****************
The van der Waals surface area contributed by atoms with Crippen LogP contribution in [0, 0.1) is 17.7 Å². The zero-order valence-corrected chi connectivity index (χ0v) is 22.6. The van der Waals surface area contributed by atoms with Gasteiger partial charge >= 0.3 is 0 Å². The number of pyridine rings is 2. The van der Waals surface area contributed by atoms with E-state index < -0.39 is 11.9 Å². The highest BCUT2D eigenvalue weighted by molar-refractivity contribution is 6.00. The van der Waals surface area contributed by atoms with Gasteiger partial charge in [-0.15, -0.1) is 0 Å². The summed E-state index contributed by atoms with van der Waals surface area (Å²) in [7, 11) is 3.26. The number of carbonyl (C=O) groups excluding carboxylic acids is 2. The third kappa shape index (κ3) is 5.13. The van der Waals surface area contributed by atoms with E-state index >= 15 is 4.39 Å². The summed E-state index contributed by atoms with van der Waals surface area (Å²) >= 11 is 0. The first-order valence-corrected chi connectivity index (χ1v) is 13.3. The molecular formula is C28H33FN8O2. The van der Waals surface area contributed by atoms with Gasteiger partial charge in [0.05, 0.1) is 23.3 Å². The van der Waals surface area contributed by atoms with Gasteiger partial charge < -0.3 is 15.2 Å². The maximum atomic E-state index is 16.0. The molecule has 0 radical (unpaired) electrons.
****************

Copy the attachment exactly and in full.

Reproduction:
The van der Waals surface area contributed by atoms with Crippen LogP contribution in [0, 0.1) is 17.7 Å². The zero-order valence-corrected chi connectivity index (χ0v) is 22.6. The van der Waals surface area contributed by atoms with Gasteiger partial charge >= 0.3 is 0 Å². The number of pyridine rings is 2. The van der Waals surface area contributed by atoms with E-state index < -0.39 is 11.9 Å². The highest BCUT2D eigenvalue weighted by molar-refractivity contribution is 6.00. The van der Waals surface area contributed by atoms with Gasteiger partial charge in [-0.15, -0.1) is 0 Å². The summed E-state index contributed by atoms with van der Waals surface area (Å²) in [7, 11) is 3.26. The number of carbonyl (C=O) groups excluding carboxylic acids is 2. The third kappa shape index (κ3) is 5.13. The van der Waals surface area contributed by atoms with E-state index >= 15 is 4.39 Å². The summed E-state index contributed by atoms with van der Waals surface area (Å²) >= 11 is 0. The first-order valence-corrected chi connectivity index (χ1v) is 13.3. The molecular formula is C28H33FN8O2. The van der Waals surface area contributed by atoms with Gasteiger partial charge in [0.05, 0.1) is 23.3 Å². The van der Waals surface area contributed by atoms with Gasteiger partial charge < -0.3 is 15.2 Å². The maximum atomic E-state index is 16.0. The molecule has 0 radical (unpaired) electrons.